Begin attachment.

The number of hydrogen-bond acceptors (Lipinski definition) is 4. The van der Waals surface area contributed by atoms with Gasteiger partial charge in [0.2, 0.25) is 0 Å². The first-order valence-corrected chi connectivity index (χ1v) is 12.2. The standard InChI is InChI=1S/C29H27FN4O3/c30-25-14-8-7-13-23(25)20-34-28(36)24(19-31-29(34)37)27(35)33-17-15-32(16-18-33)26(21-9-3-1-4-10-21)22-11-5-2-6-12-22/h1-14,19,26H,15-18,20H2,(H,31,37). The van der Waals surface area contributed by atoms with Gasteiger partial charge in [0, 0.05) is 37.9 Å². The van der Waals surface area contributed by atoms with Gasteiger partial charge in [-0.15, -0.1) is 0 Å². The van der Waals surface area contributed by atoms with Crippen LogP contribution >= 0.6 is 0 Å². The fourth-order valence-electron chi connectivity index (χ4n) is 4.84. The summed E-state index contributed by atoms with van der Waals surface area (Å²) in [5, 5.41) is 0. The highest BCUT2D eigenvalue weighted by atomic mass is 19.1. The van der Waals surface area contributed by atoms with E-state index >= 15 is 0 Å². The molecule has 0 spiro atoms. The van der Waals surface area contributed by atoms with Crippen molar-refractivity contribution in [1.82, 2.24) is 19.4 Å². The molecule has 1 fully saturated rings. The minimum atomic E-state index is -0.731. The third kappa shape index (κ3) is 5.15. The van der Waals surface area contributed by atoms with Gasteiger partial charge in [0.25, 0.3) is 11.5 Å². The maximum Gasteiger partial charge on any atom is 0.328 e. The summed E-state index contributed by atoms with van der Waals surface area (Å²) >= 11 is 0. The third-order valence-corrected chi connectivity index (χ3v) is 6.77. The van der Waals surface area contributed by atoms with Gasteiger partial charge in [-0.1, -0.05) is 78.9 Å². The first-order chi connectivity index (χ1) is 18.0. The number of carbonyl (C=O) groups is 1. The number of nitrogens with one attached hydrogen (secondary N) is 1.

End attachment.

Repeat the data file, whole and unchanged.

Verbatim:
The number of hydrogen-bond acceptors (Lipinski definition) is 4. The van der Waals surface area contributed by atoms with Gasteiger partial charge in [0.2, 0.25) is 0 Å². The first-order valence-corrected chi connectivity index (χ1v) is 12.2. The standard InChI is InChI=1S/C29H27FN4O3/c30-25-14-8-7-13-23(25)20-34-28(36)24(19-31-29(34)37)27(35)33-17-15-32(16-18-33)26(21-9-3-1-4-10-21)22-11-5-2-6-12-22/h1-14,19,26H,15-18,20H2,(H,31,37). The van der Waals surface area contributed by atoms with Gasteiger partial charge in [0, 0.05) is 37.9 Å². The van der Waals surface area contributed by atoms with Gasteiger partial charge in [-0.15, -0.1) is 0 Å². The van der Waals surface area contributed by atoms with Crippen LogP contribution >= 0.6 is 0 Å². The fourth-order valence-electron chi connectivity index (χ4n) is 4.84. The summed E-state index contributed by atoms with van der Waals surface area (Å²) in [5, 5.41) is 0. The highest BCUT2D eigenvalue weighted by atomic mass is 19.1. The van der Waals surface area contributed by atoms with E-state index >= 15 is 0 Å². The molecule has 0 spiro atoms. The van der Waals surface area contributed by atoms with Crippen molar-refractivity contribution in [1.82, 2.24) is 19.4 Å². The molecule has 1 fully saturated rings. The minimum atomic E-state index is -0.731. The third kappa shape index (κ3) is 5.15. The van der Waals surface area contributed by atoms with Gasteiger partial charge in [0.25, 0.3) is 11.5 Å². The maximum Gasteiger partial charge on any atom is 0.328 e. The summed E-state index contributed by atoms with van der Waals surface area (Å²) >= 11 is 0. The third-order valence-corrected chi connectivity index (χ3v) is 6.77. The van der Waals surface area contributed by atoms with Gasteiger partial charge in [-0.1, -0.05) is 78.9 Å². The first-order chi connectivity index (χ1) is 18.0. The number of carbonyl (C=O) groups is 1. The number of nitrogens with one attached hydrogen (secondary N) is 1.